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Revenge Of The Stomach Bug: How To Avoid Norovirus

January 18, 2017

It's the talk of schools, offices and homes along the Eastern seaboard: The dreaded "stomach bug" and norovirus, the primary cause of illness and outbreaks from contaminated food in the United States. Norovirus that causes diarrhea and vomiting is sometimes accompanied by a fever and body aches. The virus spreads quickly by contact with an infected person or a contaminated surface, eating contaminated food or drinking contaminated liquids. Norovirus particles can even float through the air and settle on surfaces, spreading contamination. You are contagious not only during your norovirus illness, but also during the first days of recovery. "With norovirus, symptoms are predominantly gastrointestinal," says Dr. Virginia Bieluch, an infectious disease specialist at The Hospital of Central Connecticut. "Rest and hydration are crucial."   [embed]https://youtu.be/H1TbjK2wDY8[/embed] Most norovirus outbreaks start in the food-service industry, where infected workers touch with their bare hands raw fruits, vegetables and other ready-to-eat foods. (Chipotle Mexican Grill last year blamed a norovirus outbreak on infected workers.) Ready-to-eat foods also can arrive at a restaurant contaminated with norovirus. The virus often spreads quickly in enclosed places like schools, business offices, daycare centers, nursing homes and cruise ships. These outbreaks typically occur between November and April. "Let's face it," says Dr. Bieluch. "It's wintertime and people are clustered together and it's perfect grounds for spread of infections like this." Dr. Bieluch says Connecticut has not been hit hard yet with norovirus, but the Centers for Disease Control and Prevention expects cases to spike nationally in February and March. Here are few simple ways to avoid norovirus:

  • Wash your hands carefully with soap and water, especially after using the toilet, changing diapers and prior to handling food.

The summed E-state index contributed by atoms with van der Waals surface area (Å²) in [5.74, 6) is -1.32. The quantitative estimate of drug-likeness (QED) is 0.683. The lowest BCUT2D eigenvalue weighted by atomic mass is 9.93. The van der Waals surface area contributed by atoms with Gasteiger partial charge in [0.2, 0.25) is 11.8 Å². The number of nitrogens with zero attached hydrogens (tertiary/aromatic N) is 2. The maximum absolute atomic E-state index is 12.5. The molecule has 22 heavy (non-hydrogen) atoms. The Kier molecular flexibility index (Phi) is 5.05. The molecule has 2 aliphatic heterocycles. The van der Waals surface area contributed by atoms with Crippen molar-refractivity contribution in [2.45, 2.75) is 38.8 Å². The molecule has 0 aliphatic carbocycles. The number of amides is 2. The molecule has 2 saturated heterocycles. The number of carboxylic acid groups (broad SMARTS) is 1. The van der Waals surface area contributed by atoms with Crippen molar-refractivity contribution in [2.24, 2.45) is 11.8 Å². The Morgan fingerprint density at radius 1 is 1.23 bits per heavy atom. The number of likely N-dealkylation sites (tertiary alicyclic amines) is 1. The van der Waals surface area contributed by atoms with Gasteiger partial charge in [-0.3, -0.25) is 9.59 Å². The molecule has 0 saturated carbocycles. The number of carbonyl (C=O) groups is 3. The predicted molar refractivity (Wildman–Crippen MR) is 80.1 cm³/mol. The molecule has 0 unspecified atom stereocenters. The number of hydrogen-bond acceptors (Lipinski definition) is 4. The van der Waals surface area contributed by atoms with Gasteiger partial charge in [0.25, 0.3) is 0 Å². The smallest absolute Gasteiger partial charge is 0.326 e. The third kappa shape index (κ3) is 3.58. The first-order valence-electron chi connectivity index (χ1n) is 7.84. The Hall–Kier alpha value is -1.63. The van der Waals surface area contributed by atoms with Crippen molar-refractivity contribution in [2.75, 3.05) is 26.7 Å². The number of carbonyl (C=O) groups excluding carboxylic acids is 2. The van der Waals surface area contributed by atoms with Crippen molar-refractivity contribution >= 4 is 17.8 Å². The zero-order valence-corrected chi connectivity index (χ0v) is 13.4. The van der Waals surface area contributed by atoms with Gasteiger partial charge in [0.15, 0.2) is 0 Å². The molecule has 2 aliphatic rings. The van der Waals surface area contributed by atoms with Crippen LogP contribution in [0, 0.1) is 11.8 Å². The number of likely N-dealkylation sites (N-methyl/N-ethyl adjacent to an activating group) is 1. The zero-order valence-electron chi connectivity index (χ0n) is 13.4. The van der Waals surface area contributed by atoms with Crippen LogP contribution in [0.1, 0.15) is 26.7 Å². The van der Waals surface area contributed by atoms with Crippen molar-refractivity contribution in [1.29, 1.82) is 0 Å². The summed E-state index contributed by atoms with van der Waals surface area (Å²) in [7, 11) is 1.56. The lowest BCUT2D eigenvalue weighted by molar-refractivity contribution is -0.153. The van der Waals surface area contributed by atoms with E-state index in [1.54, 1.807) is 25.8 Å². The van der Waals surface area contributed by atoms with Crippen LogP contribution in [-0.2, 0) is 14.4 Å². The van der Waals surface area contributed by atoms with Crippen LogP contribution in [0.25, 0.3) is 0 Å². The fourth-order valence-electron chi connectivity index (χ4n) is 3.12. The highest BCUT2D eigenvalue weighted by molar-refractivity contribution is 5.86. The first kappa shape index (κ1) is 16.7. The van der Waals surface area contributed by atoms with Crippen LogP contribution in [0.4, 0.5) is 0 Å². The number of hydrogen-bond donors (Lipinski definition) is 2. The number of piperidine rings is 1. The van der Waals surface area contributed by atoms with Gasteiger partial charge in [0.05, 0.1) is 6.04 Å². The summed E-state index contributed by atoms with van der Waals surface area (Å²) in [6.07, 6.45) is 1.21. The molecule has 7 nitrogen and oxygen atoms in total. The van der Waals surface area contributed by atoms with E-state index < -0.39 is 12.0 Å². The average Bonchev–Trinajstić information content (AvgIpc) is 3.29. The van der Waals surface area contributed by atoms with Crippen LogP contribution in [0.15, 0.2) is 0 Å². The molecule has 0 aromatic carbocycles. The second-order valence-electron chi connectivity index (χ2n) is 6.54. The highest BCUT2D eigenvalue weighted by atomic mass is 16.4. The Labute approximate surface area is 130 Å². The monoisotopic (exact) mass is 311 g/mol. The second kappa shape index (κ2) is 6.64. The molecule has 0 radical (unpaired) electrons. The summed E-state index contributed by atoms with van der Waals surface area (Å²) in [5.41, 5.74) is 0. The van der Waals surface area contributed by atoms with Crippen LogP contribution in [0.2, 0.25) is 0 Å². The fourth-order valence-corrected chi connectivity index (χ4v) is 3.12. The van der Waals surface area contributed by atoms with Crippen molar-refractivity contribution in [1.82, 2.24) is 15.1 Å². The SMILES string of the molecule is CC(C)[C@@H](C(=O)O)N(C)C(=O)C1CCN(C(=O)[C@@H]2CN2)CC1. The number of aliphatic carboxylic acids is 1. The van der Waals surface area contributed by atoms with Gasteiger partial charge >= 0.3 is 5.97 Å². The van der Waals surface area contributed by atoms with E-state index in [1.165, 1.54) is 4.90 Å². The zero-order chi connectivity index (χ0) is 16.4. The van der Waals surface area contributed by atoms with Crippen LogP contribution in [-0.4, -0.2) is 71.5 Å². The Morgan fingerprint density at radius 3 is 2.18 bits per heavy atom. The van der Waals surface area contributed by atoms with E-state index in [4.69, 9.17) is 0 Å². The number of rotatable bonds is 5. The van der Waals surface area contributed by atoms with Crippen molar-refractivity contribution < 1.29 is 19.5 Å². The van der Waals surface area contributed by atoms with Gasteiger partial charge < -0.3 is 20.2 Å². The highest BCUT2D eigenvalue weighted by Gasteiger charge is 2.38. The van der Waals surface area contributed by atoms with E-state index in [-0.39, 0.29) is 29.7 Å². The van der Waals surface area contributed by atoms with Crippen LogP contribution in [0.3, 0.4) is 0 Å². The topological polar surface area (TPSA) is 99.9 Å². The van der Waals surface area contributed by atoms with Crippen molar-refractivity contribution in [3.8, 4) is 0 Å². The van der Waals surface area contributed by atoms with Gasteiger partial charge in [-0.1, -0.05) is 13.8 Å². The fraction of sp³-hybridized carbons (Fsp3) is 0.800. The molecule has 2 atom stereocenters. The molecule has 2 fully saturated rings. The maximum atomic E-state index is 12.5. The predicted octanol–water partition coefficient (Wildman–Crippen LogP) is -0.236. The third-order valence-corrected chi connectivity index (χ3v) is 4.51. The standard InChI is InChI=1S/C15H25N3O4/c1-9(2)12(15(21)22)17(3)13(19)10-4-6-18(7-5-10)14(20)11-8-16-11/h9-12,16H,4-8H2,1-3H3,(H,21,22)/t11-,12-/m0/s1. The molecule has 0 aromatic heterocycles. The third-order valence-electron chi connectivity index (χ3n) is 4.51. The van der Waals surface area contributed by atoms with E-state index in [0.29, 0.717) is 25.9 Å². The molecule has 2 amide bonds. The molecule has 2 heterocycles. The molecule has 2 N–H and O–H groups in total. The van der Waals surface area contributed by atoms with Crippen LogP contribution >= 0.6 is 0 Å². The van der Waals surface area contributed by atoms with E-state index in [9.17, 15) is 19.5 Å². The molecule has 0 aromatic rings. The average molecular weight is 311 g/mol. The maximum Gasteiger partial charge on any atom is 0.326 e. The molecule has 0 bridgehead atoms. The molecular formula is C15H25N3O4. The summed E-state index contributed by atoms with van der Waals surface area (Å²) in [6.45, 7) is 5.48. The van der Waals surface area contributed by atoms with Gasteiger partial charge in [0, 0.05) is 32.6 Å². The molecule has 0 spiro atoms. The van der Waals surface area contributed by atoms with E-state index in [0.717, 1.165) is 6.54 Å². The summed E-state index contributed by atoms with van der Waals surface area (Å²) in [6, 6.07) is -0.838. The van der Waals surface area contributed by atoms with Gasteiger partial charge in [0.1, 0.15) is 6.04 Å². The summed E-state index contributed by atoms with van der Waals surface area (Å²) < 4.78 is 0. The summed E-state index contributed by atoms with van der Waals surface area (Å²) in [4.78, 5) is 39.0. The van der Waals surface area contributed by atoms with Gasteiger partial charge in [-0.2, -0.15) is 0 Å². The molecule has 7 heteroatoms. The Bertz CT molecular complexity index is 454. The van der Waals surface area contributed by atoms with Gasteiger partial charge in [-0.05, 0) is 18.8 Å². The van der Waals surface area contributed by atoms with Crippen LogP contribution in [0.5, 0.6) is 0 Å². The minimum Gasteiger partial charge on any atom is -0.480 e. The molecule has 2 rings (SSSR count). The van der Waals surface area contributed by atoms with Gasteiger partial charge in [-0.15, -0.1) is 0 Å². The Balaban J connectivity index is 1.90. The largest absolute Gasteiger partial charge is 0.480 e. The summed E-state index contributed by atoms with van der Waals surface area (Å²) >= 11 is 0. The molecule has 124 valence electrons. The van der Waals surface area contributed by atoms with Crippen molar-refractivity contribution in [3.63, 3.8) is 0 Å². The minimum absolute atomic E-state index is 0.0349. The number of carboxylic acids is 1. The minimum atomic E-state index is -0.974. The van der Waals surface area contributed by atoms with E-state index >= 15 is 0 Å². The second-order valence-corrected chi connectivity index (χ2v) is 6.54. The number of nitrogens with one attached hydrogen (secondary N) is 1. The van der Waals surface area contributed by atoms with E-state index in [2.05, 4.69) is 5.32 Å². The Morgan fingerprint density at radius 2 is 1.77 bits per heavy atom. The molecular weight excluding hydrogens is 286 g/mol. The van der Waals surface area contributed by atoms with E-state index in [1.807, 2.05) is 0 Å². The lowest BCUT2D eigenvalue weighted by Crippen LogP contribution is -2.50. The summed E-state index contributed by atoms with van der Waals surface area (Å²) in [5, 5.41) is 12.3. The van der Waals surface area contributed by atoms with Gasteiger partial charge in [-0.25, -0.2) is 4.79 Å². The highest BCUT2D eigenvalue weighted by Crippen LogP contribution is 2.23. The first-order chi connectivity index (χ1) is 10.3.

• Wash fruits and vegetables and cook seafood thoroughly.
  • When sick, do NOT prepare and serve food for others for at least two days after symptoms stop. This is particularly important for food-service workers.
  • Clean and disinfect contaminated surfaces.
  • Wash laundry thoroughly.
Noroviruses are not treatable using antibiotics or current antivirals. People who are generally healthy need to ride it out until the symptoms subside. The young, the old and those with underlying chronic health issues may need extra attention if they become ill with norovirus. [embed]https://youtu.be/NxZkknE5Ak4[/embed] If you or your family members are hit by the bug, here are some recommended actions:
  • Stay hydrated. Ice chips are a great start, and clear liquids -- water, juices or electrolyte-rich drinks. Avoid alcohol and caffeine, as these add to the dehydration danger.
  • When you are able to start eating, choose foods that are easy on the stomach. Bananas, rice, apple sauce and toast (BRAT) are a good start. Avoid foods high in sugar and fat. Your stomach may not be able to handle them right away.
Call your physician or go to an urgent-care facility if you experience:
  • Fever over 102 degrees.
  • Vomiting or diarrhea for three days or longer.
  • Failure to produce urine or tears.
Need a primary care provider? Contact Hartford HealthCare Medical Group.